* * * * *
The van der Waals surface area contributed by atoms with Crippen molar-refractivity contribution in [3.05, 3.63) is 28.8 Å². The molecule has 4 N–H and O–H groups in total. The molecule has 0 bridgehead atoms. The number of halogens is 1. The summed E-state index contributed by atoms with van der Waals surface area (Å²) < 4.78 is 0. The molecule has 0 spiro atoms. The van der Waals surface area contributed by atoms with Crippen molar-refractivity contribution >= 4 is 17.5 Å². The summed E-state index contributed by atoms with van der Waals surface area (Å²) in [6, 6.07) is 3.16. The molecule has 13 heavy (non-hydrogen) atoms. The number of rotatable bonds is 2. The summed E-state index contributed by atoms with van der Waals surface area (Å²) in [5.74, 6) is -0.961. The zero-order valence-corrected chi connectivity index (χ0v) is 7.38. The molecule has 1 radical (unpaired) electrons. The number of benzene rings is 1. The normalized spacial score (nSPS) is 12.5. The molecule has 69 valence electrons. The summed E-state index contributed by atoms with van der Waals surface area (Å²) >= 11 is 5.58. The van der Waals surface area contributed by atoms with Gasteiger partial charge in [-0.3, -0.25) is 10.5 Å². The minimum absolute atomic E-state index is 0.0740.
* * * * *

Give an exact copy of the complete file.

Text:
The van der Waals surface area contributed by atoms with Crippen molar-refractivity contribution in [3.05, 3.63) is 28.8 Å². The molecule has 4 N–H and O–H groups in total. The molecule has 0 bridgehead atoms. The number of halogens is 1. The summed E-state index contributed by atoms with van der Waals surface area (Å²) < 4.78 is 0. The molecule has 0 spiro atoms. The van der Waals surface area contributed by atoms with Crippen molar-refractivity contribution >= 4 is 17.5 Å². The summed E-state index contributed by atoms with van der Waals surface area (Å²) in [6, 6.07) is 3.16. The molecule has 13 heavy (non-hydrogen) atoms. The number of rotatable bonds is 2. The summed E-state index contributed by atoms with van der Waals surface area (Å²) in [5.74, 6) is -0.961. The zero-order valence-corrected chi connectivity index (χ0v) is 7.38. The molecule has 1 radical (unpaired) electrons. The number of benzene rings is 1. The normalized spacial score (nSPS) is 12.5. The molecule has 69 valence electrons. The summed E-state index contributed by atoms with van der Waals surface area (Å²) >= 11 is 5.58. The van der Waals surface area contributed by atoms with Gasteiger partial charge in [-0.3, -0.25) is 10.5 Å². The minimum absolute atomic E-state index is 0.0740.